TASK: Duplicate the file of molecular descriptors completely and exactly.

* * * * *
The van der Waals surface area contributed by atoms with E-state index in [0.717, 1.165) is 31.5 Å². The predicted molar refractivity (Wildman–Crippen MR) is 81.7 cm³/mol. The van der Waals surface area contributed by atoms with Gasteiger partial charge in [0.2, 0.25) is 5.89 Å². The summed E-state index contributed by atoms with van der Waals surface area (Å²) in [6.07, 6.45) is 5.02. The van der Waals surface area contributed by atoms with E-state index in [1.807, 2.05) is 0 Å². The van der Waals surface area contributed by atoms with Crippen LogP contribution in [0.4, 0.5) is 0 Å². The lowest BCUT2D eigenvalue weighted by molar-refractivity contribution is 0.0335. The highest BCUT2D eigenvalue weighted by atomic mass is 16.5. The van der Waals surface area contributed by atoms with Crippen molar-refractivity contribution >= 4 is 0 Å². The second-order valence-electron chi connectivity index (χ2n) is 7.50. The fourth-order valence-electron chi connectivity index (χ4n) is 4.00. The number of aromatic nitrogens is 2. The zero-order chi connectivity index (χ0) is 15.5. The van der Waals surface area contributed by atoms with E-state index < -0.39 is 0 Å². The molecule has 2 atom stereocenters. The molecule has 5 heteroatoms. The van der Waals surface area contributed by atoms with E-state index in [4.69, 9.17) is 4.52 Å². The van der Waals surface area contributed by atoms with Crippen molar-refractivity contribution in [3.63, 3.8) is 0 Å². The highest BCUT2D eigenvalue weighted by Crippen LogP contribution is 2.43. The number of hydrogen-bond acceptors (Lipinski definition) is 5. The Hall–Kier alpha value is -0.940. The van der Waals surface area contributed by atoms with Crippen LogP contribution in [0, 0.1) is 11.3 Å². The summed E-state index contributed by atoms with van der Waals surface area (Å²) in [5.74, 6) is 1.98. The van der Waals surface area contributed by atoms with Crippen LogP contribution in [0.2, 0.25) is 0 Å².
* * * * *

The van der Waals surface area contributed by atoms with E-state index in [0.717, 1.165) is 31.5 Å². The predicted molar refractivity (Wildman–Crippen MR) is 81.7 cm³/mol. The van der Waals surface area contributed by atoms with Gasteiger partial charge in [0.2, 0.25) is 5.89 Å². The summed E-state index contributed by atoms with van der Waals surface area (Å²) in [6.07, 6.45) is 5.02. The van der Waals surface area contributed by atoms with E-state index in [1.807, 2.05) is 0 Å². The van der Waals surface area contributed by atoms with Crippen LogP contribution in [0.4, 0.5) is 0 Å². The lowest BCUT2D eigenvalue weighted by molar-refractivity contribution is 0.0335. The highest BCUT2D eigenvalue weighted by atomic mass is 16.5. The van der Waals surface area contributed by atoms with Crippen molar-refractivity contribution >= 4 is 0 Å². The second-order valence-electron chi connectivity index (χ2n) is 7.50. The fourth-order valence-electron chi connectivity index (χ4n) is 4.00. The number of aromatic nitrogens is 2. The zero-order chi connectivity index (χ0) is 15.5. The van der Waals surface area contributed by atoms with E-state index < -0.39 is 0 Å². The molecule has 2 atom stereocenters. The molecule has 5 heteroatoms. The van der Waals surface area contributed by atoms with E-state index in [4.69, 9.17) is 4.52 Å². The van der Waals surface area contributed by atoms with Crippen molar-refractivity contribution in [3.63, 3.8) is 0 Å². The highest BCUT2D eigenvalue weighted by Crippen LogP contribution is 2.43. The number of hydrogen-bond acceptors (Lipinski definition) is 5. The Hall–Kier alpha value is -0.940. The van der Waals surface area contributed by atoms with Crippen LogP contribution in [0, 0.1) is 11.3 Å². The summed E-state index contributed by atoms with van der Waals surface area (Å²) in [5.74, 6) is 1.98. The van der Waals surface area contributed by atoms with Crippen LogP contribution in [0.2, 0.25) is 0 Å².